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Proper Gander: From The UN To Anarchism

Proper Gander

In recent years, the BBC has developed an interesting sideline in polemics: broadcasters like Adam Curtis, Dominic Sandbrook and Simon Amstell have appeared on our screens presenting their original interpretations of society’s changing cultural and economic trends. Refreshing as it is to see thoughtful critiques of capitalism on the telly, alternatives are rarely discussed. So, it’s a nice surprise to see an anarchist get an hour of screen time to make his case, in Accidental Anarchist: Life Without Government, part of BBC4’s Storyville strand, as well as in one of Newsnight’s video podcasts.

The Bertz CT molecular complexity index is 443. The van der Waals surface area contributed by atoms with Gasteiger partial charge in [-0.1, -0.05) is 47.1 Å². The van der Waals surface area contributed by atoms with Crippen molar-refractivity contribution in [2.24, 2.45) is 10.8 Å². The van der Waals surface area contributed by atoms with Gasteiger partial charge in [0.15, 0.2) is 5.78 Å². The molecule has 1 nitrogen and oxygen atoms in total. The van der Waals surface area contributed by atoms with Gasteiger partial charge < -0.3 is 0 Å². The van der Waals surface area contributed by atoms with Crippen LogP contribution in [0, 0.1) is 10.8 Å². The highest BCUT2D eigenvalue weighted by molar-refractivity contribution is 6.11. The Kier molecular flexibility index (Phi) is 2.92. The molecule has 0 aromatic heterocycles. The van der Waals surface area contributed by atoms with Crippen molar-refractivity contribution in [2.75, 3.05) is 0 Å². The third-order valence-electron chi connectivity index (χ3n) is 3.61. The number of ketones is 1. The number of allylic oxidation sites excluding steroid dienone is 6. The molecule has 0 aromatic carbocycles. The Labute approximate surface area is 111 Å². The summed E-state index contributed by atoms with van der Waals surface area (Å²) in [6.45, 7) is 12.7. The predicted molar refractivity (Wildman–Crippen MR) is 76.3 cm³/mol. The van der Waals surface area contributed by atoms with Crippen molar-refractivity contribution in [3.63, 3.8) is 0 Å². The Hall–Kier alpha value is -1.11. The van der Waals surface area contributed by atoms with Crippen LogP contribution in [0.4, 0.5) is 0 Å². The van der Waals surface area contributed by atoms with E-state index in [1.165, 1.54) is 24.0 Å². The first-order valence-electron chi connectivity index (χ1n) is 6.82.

Why this particular anarchist has been able to get his views on the Beeb is the career path which led to his viewpoint. Carne Ross began work in the government’s Foreign Office in 1989, with the optimism that came with the fall of the Berlin Wall. Between 1998 and 2002 he was the UK state’s expert on Iraq at the UN Security Council, where he negotiated on issues such as weapons inspections and sanctions, and took pride in being a ‘ferocious negotiator’. Ross says that the effect the economic sanctions on Iraq had on the Iraqi people was just ‘paper suffering’ to the UN because of its distance from those affected. Noticing the divide between governments and the majority led him to doubt the whole system’s effectiveness. His trust in the state was finally lost after the death of Dr David Kelly, the expert on biological warfare and UN weapons inspector who, according to Ross ‘was driven to suicide by the disgraceful campaign of vilification by [Tony] Blair’s officials after he was revealed as the source of a BBC story that the Number Ten ‘dossier’ alleging the threat from Iraq had been considerably exaggerated’ (www.carneross.com). Ross resigned his job in the Foreign Office in 2004 after giving then-secret evidence to the inquiry into the Iraq war. He told it that at no time did the government judge that Iraq held ‘weapons of mass destruction’ which posed a threat to the UK, despite what we were told. He says that the public was lied to over the reasons for going to war, and this is ‘the worst thing any government can possibly do’. He now feels ashamed of how he acted in his previous life.